The ACT Government’s decision to give a Fyshwick recycling proponent the green light to lodge a development application has left community groups fuming.
They are calling on the government to allow more time to comment on the expected DA, take into account other recycling proposals in Fyshwick, establish an air quality monitoring station in the suburb, and ban such waste facilities from the area.
Late last Friday on the eve of the school holidays, Planning Minister Mick Gentleman announced by media release that the planning authority had finally accepted Capital Recycling Solutions’ environmental impact study for its planned Material Resource Facility on Ipswich Street next to the rail line, paving the way for a DA to be submitted.
The Inner South Canberra Community Council, which has a number of community associations under its umbrella, has blasted the timing of the announcement and the integrity of the independent review process, saying the future of Fyshwick is at stake.
The council says it is clear the government intended to release the news into the community at a time when the smallest number would notice it after two years of silence on the process.
It says the government accepted the EIS despite about 440 community objections on behalf of more than 1000 people and a review it had commissioned that raised serious doubts about the proposal.
Objections focused on air quality, noise, odour and truck movements. CRS says the facility, which will divert 300,000 tonnes of rubbish from ACT landfill, will be sealed and insulated, and its traffic report found the impact on the area’s streets would be minimal.
The MRF would receive 15 trucks per hour, or a truck every four minutes, during its seven-day operation.
The council says the government needs to take into account the cumulative impacts of this proposal, already established recycling operations and other proposed operations in Fyshwick.
It says the environmental, health and safety impacts of the proposed CRS facility, the proposed Hi-Quality waste processing factory in Tennant Street, and the current metal recycling and proposed car fragmentising operation adjoining CRS are expected to be immense.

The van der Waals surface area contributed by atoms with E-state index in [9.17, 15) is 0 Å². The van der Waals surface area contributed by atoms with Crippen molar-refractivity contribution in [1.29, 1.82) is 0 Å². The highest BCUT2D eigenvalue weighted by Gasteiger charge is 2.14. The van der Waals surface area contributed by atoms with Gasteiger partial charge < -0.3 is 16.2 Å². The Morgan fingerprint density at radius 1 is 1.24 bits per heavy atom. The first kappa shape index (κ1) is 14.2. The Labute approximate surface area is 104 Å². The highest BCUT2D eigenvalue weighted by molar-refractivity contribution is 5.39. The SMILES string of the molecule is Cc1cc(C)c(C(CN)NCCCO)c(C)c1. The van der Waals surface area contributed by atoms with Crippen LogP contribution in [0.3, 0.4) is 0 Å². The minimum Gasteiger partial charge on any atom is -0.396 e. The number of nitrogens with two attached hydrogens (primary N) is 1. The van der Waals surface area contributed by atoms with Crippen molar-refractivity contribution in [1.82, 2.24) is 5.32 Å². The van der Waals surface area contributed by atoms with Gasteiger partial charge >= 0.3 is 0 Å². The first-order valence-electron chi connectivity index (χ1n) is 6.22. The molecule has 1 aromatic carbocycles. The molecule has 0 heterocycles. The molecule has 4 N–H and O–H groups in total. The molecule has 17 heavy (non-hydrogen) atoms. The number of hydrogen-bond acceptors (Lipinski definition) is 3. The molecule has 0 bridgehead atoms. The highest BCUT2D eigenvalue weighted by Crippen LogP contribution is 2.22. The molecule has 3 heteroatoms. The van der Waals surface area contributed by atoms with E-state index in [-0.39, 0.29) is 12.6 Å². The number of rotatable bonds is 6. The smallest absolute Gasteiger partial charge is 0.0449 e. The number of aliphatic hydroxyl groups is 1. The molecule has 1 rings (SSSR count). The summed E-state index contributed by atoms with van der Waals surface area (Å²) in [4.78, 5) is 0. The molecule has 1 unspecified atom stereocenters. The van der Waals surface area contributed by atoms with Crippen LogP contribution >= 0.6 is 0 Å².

The government should change the ACT Territory Plan so that such major waste facilities are prohibited as a land-use option in Fyshwick, the council says.
“Has the Government sought the views of the 1000 businesses that operate in Fyshwick, the second-largest economy in Canberra, worth $2.3 billion a year?” asked council chair Marea Fatseas.
“Has it sought the views of the 13,400 people who work in Fyshwick, the third-largest workforce in Canberra, who will be subjected to the impacts of these new waste facilities?
“Has it asked the three childcare centres in Fyshwick and Symonston and the parents of the children who attend them?
“Has it asked the many thousands of Canberrans who visit the Fyshwick Fresh Food Markets and many other Fyshwick businesses each week?”
Ms Fatseas said the Government was not listening to the concerns of residents of Narrabundah, Fyshwick, Symonston, Griffith and Kingston, thousands of whom live less than two kilometres from the proposed waste hub sites.
She said the CRS proposal was a bad recycling deal for the ACT because the Arup review of the EIS found that of the 300,000 tonnes to be handled each year, only about 5 per cent would be reused locally, 15 per cent of recyclable materials would be exported, and the remaining 80 per cent waste would be railed to the Veolia Woodlawn landfill in NSW.
The expert review criticised the EIS for failing to consider if treating and transporting materials interstate and overseas would use more energy and generate more greenhouse gases than dealing with it in the ACT, Ms Fatseas said.
She said that it was more a waste processing plant than a recycling facility, and if the government proceeded with its plans for a separate food organics bin the amount of material available to feed the Fyshwick MRF would be reduced, raising the prospect of CRS having to import waste.
Together with the Hi-Quality plant, ”we’re going to have a conga line of trucks and trainloads coming from interstate”.
Ms Fatseas said the independent review was not a transparent process where the community should have had an opportunity to put its views to independent parties.
The Arup review also criticised the draft EIS for not addressing half of the 168 requirements and not assessing the full impacts of the proposal.
It also questioned whether there would be sufficient waste in the ACT to process in the future and if the facility could cope with delays in truck arrivals.
The draft EIS also did not address the presence of petrol underneath the site, which if disturbed, may affect the health of contractors and staff, particularly as the facility would be enclosed, preventing any vapours from escaping.
”Overall, there are a lot of questions that need confirming about the proposal,” the review says.
”It should be possible to build a materials recycling facility in Fyshwick, providing the necessary controls are put in place to minimise its impacts. Unfortunately, the current EIS does not contain the information needed to provide the comfort that all the impacts have been correctly identified and assessed.
”It is also unclear if the necessary controls have been described to build, run and close the facility without any unacceptable negative or lasting impact on the local area.”